Audiological measurements were performed in an anechoic soundproofed room (DIN EN ISO 8253). Routine pure-tone audiometry was performed preoperatively and 6 months after surgery. The air conduction thresholds were measured at frequencies from 0.125 to 8 kHz with an AT900 clinical audiometer (Auritec GmbH, Germany). BC hearing thresholds were determined at frequencies between 0.125 and 6 kHz using the KLH 96 transducer (CB-Elmec GmbH, Germany).

At the implanted side, free-field (FF) thresholds were measured using narrow-band noise with center frequencies from 0.25 to 8 kHz. The pure-tone average (4PTA) was calculated across the frequencies 0.5, 1, 2, and 4 kHz. The effective gain (EG) was defined as difference between the aided 4PTAFF and the postoperative 4PTABC. The word recognition score (WRS) was measured preoperatively (unaided) and 6 months postoperatively at a fixed sound pressure level of 65 and 80 dB SPL using the Freiburger monosyllable word recognition test. The contralateral ear was plugged with a conventional earplug (single number rating [SNR] = 27 dB) and covered with an earmuff (Peltor Optime III H540A, SNR = 35 dB).

The measurement of the vibroplasty thresholds was similar to pure-tone audiometry. The difference was that the stimulus was presented via the FMT. Vibroplasty thresholds were determined by applying the Hughson-Westlake method. Results were reported on a decibel scale. Reference is the excitation voltage of the FMT at hearing threshold for a normal hearing subject and the FMT coupled to the long incus process (LP coupler). The pure-tone average (4PTA Vibroplasty) was calculated across the frequencies 0.5, 1, 2, and 4 kHz. The coupling efficiency was calculated by subtracting the vibroplasty threshold and the postoperative BC threshold.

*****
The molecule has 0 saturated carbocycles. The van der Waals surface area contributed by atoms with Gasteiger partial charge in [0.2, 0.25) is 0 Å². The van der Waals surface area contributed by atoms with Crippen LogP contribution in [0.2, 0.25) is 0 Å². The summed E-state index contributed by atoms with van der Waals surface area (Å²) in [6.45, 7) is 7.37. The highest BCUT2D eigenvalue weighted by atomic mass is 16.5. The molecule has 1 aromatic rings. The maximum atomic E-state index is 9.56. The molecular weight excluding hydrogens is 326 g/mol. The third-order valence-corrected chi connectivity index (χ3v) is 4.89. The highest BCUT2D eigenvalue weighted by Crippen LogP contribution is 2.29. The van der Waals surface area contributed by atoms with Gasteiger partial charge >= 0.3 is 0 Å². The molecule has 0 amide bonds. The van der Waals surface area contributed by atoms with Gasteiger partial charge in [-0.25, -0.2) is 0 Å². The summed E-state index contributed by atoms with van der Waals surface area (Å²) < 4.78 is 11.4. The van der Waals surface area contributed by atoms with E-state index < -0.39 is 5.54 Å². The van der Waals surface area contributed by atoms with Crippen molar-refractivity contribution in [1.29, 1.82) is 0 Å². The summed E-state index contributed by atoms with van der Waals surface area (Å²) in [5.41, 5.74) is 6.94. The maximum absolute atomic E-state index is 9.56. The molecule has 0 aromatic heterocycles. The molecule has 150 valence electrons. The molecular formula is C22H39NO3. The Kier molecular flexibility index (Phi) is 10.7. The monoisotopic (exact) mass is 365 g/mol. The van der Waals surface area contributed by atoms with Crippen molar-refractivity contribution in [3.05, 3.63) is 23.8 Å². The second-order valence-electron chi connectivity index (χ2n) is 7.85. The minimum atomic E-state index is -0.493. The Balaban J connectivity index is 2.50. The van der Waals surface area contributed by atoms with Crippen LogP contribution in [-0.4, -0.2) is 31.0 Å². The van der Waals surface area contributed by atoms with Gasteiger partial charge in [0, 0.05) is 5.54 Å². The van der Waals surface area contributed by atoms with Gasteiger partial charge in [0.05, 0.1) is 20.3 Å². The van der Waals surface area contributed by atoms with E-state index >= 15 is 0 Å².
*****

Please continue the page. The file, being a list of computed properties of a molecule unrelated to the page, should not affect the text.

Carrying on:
Initial activation and fitting of the VSB was performed 6 to 8 weeks postoperatively. The initial fitting based on individual vibroplasty thresholds. Using these data, the default setting was based on DSL [i/o]. Subsequent fitting was performed manually, including repeated threshold measurements, speech audiometric measurements, and patients’ evaluation of speech comprehension.

Statistical Analysis

The statistical analysis was performed with IBM SPSS Statistics for Windows, Version 22.0 (IBM Corp., Armonk, NY). Since a normal distribution could not be confirmed, nonparametric tests were used. The Wilcoxon test was used to test between pre- and postoperative audiological outcome parameters. The Kruskal–Wallis test was used to compare BC thresholds, FF thresholds, WRS, EG, and coupling efficiency between different coupling methods. Correlations were described by Spearman’s correlations coefficient. The correlation coefficients were evaluated as follows: 0.90 to 1.00 (−0.90 to −1.00) very-high-positive (negative) correlation, 0.70 to 0.90 (− 0.70 to − 0.90) high-positive (negative) correlation, 0.50 to 0.70 (−0.50 to −0.70) moderate-positive (negative) correlation, 0.30 to 0.50 (−0.30 to −0.50) low-positive (negative) correlation, and 0.00 to 0.30 (0.00 to −0.30) negligible correlation (Hinkle et al. 2003). Descriptive data are expressed as mean ± SD and 95% CI. A p value of less than 0.05 was considered significant.